mlk-banner.jpg

Northwestern's weeklong commemoration of the life and legacy of Dr. Martin Luther King Jr. began Jan. 18, as the University suspended classes on the Evanston and Chicago campuses for a University-wide, full-day observance of the holiday honoring the late civil and human rights leader.


That evening, Nicholas A. Pearce, an ordained minister, Northwestern alumnus and Kellogg professor, spoke at the Alpha Mu Chapter of Alpha Phi Alpha Fraternity Candlelight Vigil at Alice Millar Chapel.


Pearce '10 MS, '12 PhD is clinical assistant professor of management and organizations at the Kellogg School of Management and assistant pastor of the historic Apostolic Church of God on Chicago’s South Side. At Kellogg, Pearce conducts research examining values-driven leadership, diversity and inclusion, collaboration and change in organizations around the world.


On Jan. 25, legendary civil rights and peace activist Diane Nash will deliver a keynote address at Pick-Staiger Concert Hall to conclude Northwestern's 2016 Martin Luther King Jr. commemoration. The 6 p.m. program also will feature music and performances by Northwestern student groups. At noon that same day, Nash will address faculty, staff and students on the Chicago campus. Both events are free and open to the public.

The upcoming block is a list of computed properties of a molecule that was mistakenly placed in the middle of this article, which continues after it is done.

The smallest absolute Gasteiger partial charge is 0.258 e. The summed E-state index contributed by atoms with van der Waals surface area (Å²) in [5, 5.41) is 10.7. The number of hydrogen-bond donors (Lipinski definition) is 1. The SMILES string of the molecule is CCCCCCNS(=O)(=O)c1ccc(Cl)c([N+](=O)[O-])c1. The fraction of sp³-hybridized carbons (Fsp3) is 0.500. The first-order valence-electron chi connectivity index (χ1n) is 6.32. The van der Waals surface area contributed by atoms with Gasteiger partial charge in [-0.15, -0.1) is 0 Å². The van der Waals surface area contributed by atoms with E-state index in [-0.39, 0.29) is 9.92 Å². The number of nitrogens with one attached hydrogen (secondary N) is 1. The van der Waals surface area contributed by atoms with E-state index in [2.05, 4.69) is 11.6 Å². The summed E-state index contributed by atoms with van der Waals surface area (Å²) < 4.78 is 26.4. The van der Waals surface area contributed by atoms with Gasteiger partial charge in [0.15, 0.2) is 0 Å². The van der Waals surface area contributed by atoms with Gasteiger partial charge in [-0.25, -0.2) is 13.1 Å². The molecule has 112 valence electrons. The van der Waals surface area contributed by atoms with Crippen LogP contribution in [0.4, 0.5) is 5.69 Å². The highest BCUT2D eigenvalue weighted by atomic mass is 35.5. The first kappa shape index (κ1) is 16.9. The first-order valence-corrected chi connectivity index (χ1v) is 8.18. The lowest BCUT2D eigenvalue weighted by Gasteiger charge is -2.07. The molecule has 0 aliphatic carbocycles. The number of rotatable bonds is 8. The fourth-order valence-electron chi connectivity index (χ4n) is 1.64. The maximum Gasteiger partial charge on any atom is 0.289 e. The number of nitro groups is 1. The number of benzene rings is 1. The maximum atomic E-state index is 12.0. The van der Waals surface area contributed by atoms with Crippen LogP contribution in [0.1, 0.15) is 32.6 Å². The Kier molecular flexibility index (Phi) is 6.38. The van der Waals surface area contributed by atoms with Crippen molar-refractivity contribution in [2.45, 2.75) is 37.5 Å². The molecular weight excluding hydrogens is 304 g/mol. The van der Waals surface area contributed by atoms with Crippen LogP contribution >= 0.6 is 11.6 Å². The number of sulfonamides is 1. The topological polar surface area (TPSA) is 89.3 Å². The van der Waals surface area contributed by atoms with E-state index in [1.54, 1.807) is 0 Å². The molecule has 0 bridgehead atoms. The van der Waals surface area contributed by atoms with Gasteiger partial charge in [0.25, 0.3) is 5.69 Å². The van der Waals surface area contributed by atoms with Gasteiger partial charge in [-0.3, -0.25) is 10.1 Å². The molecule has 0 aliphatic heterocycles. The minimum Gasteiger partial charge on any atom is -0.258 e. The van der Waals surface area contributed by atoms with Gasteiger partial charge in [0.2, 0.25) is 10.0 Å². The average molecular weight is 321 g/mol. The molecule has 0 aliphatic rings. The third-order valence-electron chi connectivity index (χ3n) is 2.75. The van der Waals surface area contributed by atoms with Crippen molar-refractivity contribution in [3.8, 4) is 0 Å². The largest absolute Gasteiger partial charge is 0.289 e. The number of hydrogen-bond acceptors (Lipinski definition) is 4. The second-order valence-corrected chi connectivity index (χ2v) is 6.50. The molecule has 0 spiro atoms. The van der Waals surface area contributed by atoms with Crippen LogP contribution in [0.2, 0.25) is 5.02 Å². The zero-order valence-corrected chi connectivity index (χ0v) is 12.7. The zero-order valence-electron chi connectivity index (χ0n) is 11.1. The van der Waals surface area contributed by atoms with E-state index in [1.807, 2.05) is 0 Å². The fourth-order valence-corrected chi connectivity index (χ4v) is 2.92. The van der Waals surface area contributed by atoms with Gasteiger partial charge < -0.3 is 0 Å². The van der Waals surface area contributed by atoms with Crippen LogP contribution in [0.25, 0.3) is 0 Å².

Nash became involved in the nonviolent civil rights movement in 1959 in Tennessee, when she was a college student in Nashville. Nash, a Chicago native who had never experienced segregation in public accommodations prior to moving to the South, went on to become one of the civil rights movement’s pioneers. She was a leader and strategist of the student wing of the 1960s civil rights movement. Her campaigns were among the most successful of the era. In 1960, Nash became the chairperson of the Fisk University student sit-in movement in Nashville, the first southern city to desegregate its lunch counters.

 

In 1961, Nash coordinated the Freedom Ride from Birmingham, Ala., to Jackson, Miss. She also played a key role in bringing Dr. Martin Luther King Jr. to Montgomery, Ala., on May 21 of that year in support of the Freedom Riders. That memorable journey was documented in the recent PBS American Experience film “Freedom Riders.”

 

For a complete list of this year's Northwestern events commemorating the life of Dr. King, please go to the Northwestern News Center.